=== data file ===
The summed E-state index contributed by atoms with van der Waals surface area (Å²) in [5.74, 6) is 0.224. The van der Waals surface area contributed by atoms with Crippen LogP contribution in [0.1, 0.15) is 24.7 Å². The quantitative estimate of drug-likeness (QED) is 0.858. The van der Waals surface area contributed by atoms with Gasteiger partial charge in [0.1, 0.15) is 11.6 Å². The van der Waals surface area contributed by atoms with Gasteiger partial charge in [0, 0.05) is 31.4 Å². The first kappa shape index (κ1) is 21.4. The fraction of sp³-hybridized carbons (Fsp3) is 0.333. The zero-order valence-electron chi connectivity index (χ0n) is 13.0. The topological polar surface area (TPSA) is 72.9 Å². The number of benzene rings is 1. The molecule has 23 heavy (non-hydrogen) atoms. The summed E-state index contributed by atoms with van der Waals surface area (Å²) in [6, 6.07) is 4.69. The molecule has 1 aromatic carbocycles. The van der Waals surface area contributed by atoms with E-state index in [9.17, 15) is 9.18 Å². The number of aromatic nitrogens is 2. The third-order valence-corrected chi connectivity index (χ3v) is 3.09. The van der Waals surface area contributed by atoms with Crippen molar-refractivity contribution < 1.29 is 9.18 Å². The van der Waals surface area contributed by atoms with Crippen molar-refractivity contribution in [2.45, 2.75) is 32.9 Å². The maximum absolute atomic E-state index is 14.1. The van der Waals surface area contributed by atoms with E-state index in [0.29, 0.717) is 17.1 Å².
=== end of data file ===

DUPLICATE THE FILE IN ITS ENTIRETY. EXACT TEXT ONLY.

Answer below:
The summed E-state index contributed by atoms with van der Waals surface area (Å²) in [5.74, 6) is 0.224. The van der Waals surface area contributed by atoms with Crippen LogP contribution in [0.1, 0.15) is 24.7 Å². The quantitative estimate of drug-likeness (QED) is 0.858. The van der Waals surface area contributed by atoms with Gasteiger partial charge in [0.1, 0.15) is 11.6 Å². The van der Waals surface area contributed by atoms with Gasteiger partial charge in [0, 0.05) is 31.4 Å². The first kappa shape index (κ1) is 21.4. The fraction of sp³-hybridized carbons (Fsp3) is 0.333. The zero-order valence-electron chi connectivity index (χ0n) is 13.0. The topological polar surface area (TPSA) is 72.9 Å². The number of benzene rings is 1. The molecule has 23 heavy (non-hydrogen) atoms. The summed E-state index contributed by atoms with van der Waals surface area (Å²) in [6, 6.07) is 4.69. The molecule has 1 aromatic carbocycles. The van der Waals surface area contributed by atoms with E-state index in [9.17, 15) is 9.18 Å². The number of aromatic nitrogens is 2. The third-order valence-corrected chi connectivity index (χ3v) is 3.09. The van der Waals surface area contributed by atoms with Crippen molar-refractivity contribution < 1.29 is 9.18 Å². The van der Waals surface area contributed by atoms with Crippen molar-refractivity contribution in [2.45, 2.75) is 32.9 Å². The maximum absolute atomic E-state index is 14.1. The van der Waals surface area contributed by atoms with E-state index in [0.29, 0.717) is 17.1 Å².